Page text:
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Can your child decide they want your parenting time to stop?

On Behalf of | Nov 23, 2022 | Parenting Plans

Florida has a relatively pragmatic approach to child custody matters. The state presumes that time-sharing arrangements that give both parents liberal access to the children will be in the best interests of the children. In other words, unless there is evidence of abuse or neglect, most families with parents that live separately will share custody between two households because that is what would be the best arrangement for the children.

Parenting plans reflect what the adults in the situation believe would be best for the children in the family. The truth is that children don’t always know what is best for themselves and can make choices that are very short-sighted. Teenagers, in particular, may let their emotions get the better of them when giving input on custody matters.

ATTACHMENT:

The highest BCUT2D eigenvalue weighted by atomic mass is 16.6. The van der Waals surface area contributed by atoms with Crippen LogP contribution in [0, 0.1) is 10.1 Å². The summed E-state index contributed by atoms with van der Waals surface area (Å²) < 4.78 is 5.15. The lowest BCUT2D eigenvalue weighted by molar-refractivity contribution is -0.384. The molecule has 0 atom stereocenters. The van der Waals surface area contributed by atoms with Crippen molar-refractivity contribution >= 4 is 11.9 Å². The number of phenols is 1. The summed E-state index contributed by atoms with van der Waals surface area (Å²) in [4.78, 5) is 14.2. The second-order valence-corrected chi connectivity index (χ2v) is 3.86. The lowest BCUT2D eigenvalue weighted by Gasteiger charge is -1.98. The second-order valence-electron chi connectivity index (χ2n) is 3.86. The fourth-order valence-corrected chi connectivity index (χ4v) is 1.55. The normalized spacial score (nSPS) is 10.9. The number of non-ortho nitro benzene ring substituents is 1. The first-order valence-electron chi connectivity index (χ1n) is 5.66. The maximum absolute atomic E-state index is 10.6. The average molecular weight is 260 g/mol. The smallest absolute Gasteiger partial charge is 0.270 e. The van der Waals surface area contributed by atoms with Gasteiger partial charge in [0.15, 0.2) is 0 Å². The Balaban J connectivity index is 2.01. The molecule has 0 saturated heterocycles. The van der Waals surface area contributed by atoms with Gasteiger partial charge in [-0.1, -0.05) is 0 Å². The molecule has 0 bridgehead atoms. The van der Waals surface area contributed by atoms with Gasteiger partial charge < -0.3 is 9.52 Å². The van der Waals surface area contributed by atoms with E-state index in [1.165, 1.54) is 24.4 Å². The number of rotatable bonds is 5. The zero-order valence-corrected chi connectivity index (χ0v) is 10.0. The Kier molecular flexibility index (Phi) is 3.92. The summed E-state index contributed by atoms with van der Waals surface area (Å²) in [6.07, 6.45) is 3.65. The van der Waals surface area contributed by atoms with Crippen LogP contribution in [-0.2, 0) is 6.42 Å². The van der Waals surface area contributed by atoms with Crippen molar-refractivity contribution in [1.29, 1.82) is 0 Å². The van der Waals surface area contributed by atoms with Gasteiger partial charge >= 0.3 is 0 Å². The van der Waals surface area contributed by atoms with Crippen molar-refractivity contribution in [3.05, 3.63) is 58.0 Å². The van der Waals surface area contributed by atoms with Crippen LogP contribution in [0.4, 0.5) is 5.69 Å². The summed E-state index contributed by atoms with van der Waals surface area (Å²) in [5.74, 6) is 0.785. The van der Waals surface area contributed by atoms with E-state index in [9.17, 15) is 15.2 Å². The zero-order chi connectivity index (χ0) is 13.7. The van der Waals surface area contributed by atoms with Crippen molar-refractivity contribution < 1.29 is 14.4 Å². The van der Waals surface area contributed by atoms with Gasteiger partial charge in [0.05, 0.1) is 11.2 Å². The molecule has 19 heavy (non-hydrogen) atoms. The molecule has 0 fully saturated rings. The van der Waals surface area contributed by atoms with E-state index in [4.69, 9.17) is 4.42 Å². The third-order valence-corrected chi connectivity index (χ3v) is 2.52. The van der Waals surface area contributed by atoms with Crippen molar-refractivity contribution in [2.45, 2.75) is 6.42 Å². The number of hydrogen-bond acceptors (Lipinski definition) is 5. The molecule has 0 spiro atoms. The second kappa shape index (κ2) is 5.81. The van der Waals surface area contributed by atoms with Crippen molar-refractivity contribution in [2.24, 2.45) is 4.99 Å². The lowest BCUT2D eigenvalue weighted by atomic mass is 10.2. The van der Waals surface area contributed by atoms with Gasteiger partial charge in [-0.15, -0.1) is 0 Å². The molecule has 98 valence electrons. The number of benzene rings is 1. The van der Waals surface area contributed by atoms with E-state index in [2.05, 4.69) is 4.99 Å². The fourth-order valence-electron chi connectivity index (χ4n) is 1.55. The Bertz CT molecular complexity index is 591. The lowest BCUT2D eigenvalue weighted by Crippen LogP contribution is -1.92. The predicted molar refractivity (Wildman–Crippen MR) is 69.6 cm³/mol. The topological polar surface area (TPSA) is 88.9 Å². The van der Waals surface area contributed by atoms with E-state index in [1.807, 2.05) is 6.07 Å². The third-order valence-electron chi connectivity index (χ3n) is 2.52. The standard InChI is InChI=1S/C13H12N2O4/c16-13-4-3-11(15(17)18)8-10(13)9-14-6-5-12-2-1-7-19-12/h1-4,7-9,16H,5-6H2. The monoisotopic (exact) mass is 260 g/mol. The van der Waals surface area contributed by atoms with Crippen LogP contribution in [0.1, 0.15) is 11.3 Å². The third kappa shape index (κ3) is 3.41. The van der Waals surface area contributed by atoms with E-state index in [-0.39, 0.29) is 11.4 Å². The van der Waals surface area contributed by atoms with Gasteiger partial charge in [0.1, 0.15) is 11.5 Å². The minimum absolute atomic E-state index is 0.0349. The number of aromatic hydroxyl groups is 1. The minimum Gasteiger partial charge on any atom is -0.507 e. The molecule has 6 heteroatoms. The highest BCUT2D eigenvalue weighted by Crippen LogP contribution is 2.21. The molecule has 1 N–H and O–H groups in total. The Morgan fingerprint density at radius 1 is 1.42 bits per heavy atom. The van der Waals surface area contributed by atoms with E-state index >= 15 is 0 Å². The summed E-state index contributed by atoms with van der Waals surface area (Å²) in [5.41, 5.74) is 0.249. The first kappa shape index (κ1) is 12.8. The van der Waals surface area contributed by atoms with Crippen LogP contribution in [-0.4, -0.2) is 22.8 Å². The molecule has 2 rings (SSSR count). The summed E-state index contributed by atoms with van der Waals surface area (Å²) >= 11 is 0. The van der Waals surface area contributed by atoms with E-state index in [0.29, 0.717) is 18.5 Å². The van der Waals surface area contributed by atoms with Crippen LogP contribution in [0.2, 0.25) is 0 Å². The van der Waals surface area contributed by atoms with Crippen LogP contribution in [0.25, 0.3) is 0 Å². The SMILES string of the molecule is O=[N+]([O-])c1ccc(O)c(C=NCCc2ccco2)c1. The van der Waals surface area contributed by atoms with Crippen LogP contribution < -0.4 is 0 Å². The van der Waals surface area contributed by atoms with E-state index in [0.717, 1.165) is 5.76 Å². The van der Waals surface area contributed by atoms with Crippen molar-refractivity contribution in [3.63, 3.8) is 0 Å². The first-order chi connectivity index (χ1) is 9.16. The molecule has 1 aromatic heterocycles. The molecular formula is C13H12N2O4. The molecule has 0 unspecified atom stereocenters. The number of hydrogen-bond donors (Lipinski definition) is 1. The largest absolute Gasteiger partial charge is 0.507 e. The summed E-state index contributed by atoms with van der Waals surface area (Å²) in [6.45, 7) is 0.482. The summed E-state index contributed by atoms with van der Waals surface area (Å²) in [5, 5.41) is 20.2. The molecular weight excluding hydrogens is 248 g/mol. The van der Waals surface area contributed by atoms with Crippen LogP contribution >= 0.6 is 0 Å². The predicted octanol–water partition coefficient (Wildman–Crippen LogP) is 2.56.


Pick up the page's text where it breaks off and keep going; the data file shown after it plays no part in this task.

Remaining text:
If you have recently had a disagreement with your child, can they refuse to spend time with you as outlined in your parenting plan?

The courts are unlikely to end your time sharing rights

Technically, even if your child is uncooperative, it is the other parent’s responsibility to have them ready for the custody exchange as scheduled in your parenting plan. If they want to deviate from that plan, they will need to go back to court to ask for a modification.

A family law judge typically expects to hear a solid justification for making a drastic change, such as the elimination of one parent’s time with the children. During a custody modification hearing, a judge can consider the preferences of the child. The child’s maturity and the reasoning behind their request will influence how much weight the judge gives their preference. In most cases, a judge might reduce parenting time but will most likely not eliminate it.

Protecting your parental rights is the first step toward rebuilding that relationship. If your child refuses to spend time with you, the two of you will have a very hard time reconnecting and rebuilding your damaged bond. You need to know your rights and assert them, including working with the other parent to encourage your child to spend time with you.

Insisting on your parenting time while also respecting their preferences when possible can be a way to make time-sharing arrangements work for your family despite a strange relationship with your child.